"If this pattern continues, an upsurge in cases could be anticipated starting in late 2006 or early 2007," the report said, adding that further analysis was needed. "Moreover, the widespread distribution of the H5N1 virus in poultry, and the continued exposure of humans suggest that the risk of virus evolving into a more transmissible agent in humans remains high."
The report stated that children and young adults were the most vulnerable to both infection and death from exposure, and identified three peaks in human infections since 2003, all during the spring and winter seasons of the Northern hemisphere. WHO medical officer Dr. Fred Hayden said there was evidence of the disease having an "environmental hardiness" that allowed it to thrive during colder months, leading to the spike in winter cases noted by the report.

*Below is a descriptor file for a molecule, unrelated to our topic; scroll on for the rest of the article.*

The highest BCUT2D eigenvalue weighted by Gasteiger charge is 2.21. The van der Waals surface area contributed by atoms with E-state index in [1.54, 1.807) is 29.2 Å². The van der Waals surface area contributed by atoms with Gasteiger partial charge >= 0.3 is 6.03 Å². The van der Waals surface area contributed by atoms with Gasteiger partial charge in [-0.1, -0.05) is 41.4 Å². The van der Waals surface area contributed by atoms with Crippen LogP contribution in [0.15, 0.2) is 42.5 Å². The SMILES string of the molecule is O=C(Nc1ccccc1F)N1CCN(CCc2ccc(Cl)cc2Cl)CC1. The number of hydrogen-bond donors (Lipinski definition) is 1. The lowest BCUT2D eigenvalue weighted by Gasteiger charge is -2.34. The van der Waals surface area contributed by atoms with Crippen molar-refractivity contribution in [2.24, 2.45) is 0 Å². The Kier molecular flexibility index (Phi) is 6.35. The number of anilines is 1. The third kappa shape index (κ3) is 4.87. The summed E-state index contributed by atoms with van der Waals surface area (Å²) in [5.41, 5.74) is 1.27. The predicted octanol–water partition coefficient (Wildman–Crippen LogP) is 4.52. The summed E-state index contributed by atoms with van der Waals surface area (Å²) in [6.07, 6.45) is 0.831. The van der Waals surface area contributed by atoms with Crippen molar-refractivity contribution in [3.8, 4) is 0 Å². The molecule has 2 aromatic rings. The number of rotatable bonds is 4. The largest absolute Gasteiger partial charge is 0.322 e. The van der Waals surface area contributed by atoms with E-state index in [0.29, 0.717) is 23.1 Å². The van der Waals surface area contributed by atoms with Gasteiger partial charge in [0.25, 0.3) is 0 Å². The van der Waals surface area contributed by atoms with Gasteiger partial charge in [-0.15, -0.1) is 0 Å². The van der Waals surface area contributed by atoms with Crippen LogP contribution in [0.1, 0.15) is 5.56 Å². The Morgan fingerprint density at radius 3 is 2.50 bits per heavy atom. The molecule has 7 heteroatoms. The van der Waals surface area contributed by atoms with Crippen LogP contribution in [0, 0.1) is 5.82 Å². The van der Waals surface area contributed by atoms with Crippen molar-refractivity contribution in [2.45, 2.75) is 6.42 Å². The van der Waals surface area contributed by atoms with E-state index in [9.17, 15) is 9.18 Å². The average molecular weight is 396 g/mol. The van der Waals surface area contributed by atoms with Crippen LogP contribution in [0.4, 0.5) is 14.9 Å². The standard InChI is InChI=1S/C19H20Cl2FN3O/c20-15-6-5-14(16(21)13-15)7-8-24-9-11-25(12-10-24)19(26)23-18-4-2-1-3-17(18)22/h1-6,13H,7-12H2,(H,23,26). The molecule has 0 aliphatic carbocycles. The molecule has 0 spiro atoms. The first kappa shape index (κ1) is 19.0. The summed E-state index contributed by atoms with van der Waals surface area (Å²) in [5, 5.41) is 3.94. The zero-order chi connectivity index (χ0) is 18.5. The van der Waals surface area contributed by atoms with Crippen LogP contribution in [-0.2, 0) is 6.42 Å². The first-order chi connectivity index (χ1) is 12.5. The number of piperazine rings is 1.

Along with the evidence of increased vulnerability among younger populations, the WHO discovered that more than half of the infected patients died five days after hospitalization, just nine days after symptoms were first noticed.
A common problem noted in the report was a lack of shared information among affected countries, leading to holes in data and results. Hayden said more data sharing was imperative to combating the bird flu threat.